In civil engineering, we have a much older, vigorous and disciplined industry where things tend to get done. In civil engineering, you front-load your risk and everyone has a clear line of responsibility in a project:
Whilst metaphors can be useful to help us make sense of unfamiliar things, but we can then over-extend them.
And since we think software engineering is like civil engineering, so other characteristics of civil engineering that has nothing to do with software suddenly becomes more pervasive too.
Ultimately there are many places – e.g. the need for a quantity surveyor to provide estimates for materials and costs – where the metaphor starts to break down.
Dan hypothesized that the reason why we’re so hung up on features in software is because in our metaphor, civil engineering, the bigger is better.
Whilst attacking this fixation on features from a different angle, Melissa Perri described the tendency many organizations have of keep on building features as The Build Trap.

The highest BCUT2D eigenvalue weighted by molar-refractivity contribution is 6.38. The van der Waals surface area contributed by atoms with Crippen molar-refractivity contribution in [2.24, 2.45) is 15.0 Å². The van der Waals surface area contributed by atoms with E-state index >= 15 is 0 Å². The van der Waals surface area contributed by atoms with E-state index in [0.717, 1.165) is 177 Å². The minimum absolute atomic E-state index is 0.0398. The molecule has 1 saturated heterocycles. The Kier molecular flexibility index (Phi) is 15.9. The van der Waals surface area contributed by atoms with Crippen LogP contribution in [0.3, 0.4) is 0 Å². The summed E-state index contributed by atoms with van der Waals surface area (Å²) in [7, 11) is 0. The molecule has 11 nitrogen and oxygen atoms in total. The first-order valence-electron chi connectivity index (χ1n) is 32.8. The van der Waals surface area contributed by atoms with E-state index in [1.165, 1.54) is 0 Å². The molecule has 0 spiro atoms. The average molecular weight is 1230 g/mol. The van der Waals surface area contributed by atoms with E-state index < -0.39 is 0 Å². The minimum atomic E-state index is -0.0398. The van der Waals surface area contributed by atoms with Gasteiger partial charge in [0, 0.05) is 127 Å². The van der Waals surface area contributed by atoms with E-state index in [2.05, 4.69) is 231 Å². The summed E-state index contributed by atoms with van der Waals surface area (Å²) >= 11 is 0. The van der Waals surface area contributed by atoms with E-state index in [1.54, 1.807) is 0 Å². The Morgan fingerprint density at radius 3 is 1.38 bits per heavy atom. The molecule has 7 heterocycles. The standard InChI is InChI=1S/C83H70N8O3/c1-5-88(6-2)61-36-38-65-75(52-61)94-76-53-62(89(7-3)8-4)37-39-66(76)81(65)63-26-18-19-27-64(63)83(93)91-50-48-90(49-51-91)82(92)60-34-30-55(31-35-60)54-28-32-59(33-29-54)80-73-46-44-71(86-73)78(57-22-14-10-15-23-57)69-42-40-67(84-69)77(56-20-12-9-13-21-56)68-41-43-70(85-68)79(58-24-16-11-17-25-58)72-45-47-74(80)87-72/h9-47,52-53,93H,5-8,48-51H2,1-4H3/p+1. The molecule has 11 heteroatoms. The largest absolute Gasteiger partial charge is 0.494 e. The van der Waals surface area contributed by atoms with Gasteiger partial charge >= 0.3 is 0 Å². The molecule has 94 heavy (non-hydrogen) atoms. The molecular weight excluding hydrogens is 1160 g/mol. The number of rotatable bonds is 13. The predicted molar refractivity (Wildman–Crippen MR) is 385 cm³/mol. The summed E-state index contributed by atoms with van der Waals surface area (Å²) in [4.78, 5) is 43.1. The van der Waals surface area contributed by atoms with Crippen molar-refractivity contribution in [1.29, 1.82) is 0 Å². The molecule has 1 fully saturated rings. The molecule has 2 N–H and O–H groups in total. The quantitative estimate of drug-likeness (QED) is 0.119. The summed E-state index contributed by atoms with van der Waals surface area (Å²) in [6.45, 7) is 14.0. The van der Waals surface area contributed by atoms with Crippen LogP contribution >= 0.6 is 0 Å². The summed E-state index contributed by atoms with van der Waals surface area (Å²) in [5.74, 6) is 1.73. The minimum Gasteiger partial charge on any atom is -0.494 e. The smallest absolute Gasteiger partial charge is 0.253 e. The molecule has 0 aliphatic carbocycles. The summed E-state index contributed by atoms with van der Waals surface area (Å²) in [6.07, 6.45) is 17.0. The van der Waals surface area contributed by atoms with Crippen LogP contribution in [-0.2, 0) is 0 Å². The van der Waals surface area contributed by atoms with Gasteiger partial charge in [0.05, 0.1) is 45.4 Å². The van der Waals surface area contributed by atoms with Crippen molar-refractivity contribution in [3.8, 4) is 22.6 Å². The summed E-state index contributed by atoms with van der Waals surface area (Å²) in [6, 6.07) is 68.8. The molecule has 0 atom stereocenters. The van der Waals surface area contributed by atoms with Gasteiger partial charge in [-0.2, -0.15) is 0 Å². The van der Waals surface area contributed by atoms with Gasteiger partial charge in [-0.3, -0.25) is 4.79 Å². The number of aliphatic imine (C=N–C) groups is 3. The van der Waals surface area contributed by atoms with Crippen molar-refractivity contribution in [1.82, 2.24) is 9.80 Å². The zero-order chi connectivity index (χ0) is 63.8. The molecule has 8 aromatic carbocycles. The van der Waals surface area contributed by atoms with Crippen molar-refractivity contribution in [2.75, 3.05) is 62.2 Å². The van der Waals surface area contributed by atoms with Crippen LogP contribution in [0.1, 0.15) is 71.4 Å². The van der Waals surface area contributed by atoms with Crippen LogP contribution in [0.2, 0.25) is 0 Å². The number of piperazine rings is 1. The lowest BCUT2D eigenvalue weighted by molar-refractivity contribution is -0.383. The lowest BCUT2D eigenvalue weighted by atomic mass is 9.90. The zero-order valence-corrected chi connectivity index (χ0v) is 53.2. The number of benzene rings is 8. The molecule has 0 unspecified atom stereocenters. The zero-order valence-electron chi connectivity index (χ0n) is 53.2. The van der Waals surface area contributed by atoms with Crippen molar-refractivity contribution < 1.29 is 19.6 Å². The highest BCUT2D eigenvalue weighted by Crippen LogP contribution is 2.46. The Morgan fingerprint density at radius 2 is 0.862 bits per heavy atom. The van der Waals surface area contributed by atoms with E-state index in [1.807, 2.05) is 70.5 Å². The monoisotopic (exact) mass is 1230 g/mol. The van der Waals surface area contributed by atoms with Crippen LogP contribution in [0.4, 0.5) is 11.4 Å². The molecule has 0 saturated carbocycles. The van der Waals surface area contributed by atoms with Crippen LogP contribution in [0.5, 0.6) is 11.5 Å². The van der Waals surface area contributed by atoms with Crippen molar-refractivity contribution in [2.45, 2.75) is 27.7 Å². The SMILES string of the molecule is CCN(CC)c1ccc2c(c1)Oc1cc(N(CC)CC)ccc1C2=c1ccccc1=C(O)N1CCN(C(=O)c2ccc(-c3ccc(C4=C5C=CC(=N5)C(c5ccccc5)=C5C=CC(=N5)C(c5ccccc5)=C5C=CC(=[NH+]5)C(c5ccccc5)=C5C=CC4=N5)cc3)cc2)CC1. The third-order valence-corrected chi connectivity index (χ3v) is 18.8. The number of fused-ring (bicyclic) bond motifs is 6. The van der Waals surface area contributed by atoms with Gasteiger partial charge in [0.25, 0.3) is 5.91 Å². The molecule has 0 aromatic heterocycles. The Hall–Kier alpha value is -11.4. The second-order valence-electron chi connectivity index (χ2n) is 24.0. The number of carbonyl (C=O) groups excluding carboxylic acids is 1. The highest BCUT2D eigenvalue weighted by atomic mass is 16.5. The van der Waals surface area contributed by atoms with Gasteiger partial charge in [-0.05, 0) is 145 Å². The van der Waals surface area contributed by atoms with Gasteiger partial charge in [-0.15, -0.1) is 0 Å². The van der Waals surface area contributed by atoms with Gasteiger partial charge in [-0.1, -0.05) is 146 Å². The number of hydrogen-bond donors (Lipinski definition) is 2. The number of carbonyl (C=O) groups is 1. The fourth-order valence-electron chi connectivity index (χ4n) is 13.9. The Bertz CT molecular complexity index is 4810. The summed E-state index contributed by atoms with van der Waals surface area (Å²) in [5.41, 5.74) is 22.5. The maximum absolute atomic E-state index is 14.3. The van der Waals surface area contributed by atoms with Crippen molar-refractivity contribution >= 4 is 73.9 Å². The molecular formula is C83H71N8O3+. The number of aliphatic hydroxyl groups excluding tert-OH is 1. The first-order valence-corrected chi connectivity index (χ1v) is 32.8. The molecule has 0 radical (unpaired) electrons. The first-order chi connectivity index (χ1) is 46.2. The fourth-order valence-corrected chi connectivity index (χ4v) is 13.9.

Intuitively we all know that in software engineering, the bigger is not better, in fact, the opposite is true.
So what if civil engineering isn’t an appropriate metaphor for software engineering?
Earlier in the opening keynote Complexity is Outside the Code Dan and Jessica Kerr said that the goal of software engineering should be to sustainably minimize lead time to business impact.
Lead time to someone saying thank you is the only reputation metric that matters.
– Dan North
Lead time is mostly made up of handoffs, so even if your developers and testers are very efficient in their siloed tasks, the handoffs are still going to hurt you. A typical work item spends 90% of its life not having stuff done to it – mostly because it’s waiting in the queue.
Then Dan theorized that, maybe, software is more like surgery instead of civil engineering. Maybe, the way we approach and consume software, is very similar to the way we approach and consume surgery.
No one wants surgery!